DIY-DI

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The “dependency injection” (DI) technique is a way to improve testability and maintainability of object-oriented code. Typically adoption of dependency injection is coupled with adoption of a dependency injection framework, such as Guice or Spring. These materials show how dependency injection can be accomplished without any framework. The same benefits provided by frameworks can be realized using “do-it-yourself” (DIY) handcrafted code. This model is named DIY-DI, pronounced die-die.

Update (May 29, 2010): I added a comparison with Guice and more polished code snippets to the DIY-DI manual.

Judge Not

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How does a person know which church is true? More generally, how does one know whether anything is true? An investigation into this question helps reveal an answer to the abstract question, “What is truth?”

This essay presupposes that there is a God and a divine truth. Call the following Proposition I:

I. It is possible to learn about God.

Proposition I will be treated as an axiom. If the proposition is false, then there is no reason to continue the discussion further on this or any religious subject. So let it be accepted on faith.

Religious leaders teach ways to discern whether something is true, by listening to God. Call the following Proposition II:

II. Divine inspiration is a reliable way to know what is true.

If inspiration from God does not lead us to truth, then what could? One alternative is to listen to prophets or other special individuals that give us God’s words. But since there are so many different sources that claim to know God’s will, a person still has to choose between them. That decision itself requires that a person be privy to personal inspiration. Another alternative is the belief that it is impossible to know what is true. But that contradicts Proposition I, because it leaves people without a way to learn about God. Once it is accepted that Proposition I is true, then Proposition II must follow.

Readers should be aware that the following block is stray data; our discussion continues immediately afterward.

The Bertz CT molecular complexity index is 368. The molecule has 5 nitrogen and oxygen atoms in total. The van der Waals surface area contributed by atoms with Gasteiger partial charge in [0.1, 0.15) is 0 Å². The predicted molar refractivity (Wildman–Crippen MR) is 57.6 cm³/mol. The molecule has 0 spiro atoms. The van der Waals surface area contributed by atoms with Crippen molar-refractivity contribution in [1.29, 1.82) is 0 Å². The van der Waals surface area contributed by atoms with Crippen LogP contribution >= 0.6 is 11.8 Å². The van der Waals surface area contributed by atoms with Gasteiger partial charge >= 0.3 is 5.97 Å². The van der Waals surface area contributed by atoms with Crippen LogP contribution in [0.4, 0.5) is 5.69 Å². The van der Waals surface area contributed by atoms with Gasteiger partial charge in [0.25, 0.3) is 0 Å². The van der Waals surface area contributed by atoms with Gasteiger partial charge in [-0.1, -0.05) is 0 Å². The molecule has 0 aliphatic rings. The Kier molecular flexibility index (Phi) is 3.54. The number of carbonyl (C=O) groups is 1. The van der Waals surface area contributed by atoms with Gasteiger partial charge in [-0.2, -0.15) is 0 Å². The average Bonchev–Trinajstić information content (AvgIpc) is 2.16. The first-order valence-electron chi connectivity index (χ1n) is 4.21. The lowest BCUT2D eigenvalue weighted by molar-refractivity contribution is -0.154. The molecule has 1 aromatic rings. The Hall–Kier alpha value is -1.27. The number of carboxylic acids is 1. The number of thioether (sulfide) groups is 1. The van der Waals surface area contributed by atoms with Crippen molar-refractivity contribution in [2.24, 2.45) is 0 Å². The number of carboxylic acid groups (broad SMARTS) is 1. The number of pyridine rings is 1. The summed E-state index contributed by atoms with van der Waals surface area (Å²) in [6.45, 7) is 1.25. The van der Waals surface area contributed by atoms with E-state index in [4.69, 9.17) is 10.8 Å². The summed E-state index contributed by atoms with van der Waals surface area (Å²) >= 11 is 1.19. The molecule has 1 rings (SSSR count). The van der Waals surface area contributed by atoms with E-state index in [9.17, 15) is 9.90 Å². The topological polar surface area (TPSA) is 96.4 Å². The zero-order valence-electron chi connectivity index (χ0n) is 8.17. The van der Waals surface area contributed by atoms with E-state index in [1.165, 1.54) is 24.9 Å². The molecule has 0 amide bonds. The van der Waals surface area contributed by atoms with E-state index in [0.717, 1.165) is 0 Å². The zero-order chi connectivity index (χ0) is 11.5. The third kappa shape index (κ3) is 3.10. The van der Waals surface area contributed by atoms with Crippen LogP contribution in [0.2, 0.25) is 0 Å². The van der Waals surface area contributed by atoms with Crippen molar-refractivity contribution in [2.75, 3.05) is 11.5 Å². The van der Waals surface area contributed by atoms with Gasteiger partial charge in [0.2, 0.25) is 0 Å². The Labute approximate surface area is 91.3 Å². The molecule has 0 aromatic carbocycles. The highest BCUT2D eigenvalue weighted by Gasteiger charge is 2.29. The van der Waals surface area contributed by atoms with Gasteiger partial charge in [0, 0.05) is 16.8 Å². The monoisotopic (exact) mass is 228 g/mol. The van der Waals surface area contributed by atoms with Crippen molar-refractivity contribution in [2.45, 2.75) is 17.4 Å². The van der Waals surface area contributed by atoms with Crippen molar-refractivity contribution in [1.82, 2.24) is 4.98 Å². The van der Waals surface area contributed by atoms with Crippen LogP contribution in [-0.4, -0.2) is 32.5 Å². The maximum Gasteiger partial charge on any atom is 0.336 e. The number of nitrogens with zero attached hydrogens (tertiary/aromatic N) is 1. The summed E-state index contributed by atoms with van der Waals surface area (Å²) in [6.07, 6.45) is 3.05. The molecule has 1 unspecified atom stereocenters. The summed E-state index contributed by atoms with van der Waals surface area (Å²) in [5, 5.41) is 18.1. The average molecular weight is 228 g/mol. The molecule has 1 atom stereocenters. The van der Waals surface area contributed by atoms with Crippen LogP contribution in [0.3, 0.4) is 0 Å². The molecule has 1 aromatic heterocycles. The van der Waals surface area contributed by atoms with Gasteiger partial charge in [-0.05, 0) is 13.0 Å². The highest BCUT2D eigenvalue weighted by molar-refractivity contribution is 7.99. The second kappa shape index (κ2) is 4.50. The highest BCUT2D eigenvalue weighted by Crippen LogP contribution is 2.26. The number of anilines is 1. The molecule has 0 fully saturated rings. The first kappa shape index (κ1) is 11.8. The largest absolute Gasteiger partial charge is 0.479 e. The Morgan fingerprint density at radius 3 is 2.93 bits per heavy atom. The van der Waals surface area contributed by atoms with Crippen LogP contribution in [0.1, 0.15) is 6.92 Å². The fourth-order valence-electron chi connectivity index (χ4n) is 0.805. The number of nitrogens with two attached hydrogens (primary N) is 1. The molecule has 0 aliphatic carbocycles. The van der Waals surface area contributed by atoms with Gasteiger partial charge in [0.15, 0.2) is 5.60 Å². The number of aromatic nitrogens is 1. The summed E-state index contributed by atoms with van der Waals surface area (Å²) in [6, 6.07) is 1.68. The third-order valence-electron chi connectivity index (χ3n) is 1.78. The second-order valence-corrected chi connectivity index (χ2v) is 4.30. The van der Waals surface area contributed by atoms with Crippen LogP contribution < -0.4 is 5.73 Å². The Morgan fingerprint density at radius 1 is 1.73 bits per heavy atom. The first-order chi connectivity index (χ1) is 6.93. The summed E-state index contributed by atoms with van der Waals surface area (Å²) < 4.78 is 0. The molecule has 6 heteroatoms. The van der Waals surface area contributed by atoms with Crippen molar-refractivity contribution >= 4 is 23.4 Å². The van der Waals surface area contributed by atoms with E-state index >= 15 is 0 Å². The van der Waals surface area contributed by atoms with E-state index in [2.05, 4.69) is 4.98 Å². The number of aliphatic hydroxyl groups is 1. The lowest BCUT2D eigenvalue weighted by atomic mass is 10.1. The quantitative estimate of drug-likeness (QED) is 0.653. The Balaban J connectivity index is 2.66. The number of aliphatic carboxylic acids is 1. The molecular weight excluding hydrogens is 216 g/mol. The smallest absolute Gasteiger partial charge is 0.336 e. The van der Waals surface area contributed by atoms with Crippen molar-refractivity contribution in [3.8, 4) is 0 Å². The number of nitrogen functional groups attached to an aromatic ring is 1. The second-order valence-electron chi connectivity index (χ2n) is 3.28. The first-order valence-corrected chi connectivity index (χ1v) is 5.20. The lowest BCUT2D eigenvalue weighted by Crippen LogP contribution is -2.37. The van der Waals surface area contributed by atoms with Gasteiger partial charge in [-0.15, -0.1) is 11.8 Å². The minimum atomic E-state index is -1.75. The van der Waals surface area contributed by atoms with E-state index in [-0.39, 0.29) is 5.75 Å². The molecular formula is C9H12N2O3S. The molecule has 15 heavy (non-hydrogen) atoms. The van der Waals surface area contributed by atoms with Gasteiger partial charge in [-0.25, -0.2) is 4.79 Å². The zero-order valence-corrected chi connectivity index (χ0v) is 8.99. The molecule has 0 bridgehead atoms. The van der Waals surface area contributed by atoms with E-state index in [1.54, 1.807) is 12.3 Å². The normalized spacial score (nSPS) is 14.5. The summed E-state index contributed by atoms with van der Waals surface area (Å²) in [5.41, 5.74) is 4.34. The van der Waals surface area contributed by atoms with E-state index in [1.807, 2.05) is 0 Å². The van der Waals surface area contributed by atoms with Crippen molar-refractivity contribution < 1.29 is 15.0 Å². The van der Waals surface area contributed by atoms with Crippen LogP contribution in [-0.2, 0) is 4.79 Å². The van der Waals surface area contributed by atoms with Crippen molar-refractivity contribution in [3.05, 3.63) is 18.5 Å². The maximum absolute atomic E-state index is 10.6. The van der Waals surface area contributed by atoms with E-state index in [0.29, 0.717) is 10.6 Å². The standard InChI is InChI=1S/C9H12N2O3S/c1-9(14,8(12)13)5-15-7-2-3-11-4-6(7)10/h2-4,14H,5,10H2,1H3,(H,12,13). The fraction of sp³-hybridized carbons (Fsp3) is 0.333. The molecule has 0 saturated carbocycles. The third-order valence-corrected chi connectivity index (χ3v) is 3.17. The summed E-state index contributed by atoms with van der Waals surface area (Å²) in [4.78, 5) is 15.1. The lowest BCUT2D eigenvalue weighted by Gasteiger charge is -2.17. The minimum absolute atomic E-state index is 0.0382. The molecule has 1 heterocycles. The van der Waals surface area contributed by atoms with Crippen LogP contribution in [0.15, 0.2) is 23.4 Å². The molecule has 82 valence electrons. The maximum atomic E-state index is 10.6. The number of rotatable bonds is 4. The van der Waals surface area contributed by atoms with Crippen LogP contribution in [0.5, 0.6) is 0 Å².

Next, conduct a thought experiment involving two sincere people. Both practice different religions. Is it possible that both of them feel that they are following God? Simply out of respect for various religions and for their faithful members, it is easy to conclude the following:

III. Sincere people following their beliefs can be found in many different religions.

It seems reasonable to claim that not all religions agree on what is true. Even though it could be argued that all religions are on the same path, that is certainly not an argument that is supported by many of the religious adherents themselves. So then what would happen if the people in this thought experiment are both in the habit of praying about their beliefs? Specifically, what is to be expected if both of them pray about whether their respective religions are true? One easy answer is that neither of them would ever get a response from God. But that would contradict Proposition I again. Another theory is that one of them (or possibly both of them) would receive an answer that their current religion is wrong. That experience certainly has happened to some people. However, it’s not possible for that to always be the case for all people. If it were, then all the sincere people would leave those wrong religions. Eventually all sincere people would belong to the same religion, and the other churches would be left with the people who either didn’t pray about their religion or who didn’t heed the answer. That theory contradicts Proposition III, which asserts that no single religion has a monopoly of sincere believers. The only reasonable explanation is that people of many churches have prayed about their respective religions and have gotten an answer that theirs is true.

IV. An answer to a prayer for one person can contradict an answer to a prayer for another person.

The next task is to discover what it means for different answers to be given to different people. The most common reaction to this paradox is to adopt the philosophy of cold absolutism. Namely, only one of those answers can be true. At least one of the people who thinks they know the truth is actually confused or deceived. This is an attractive philosophy because it means that the truth is simple, and that some people are right and others are just wrong. It’s an especially attractive philosophy if you believe you are one of the people who are right.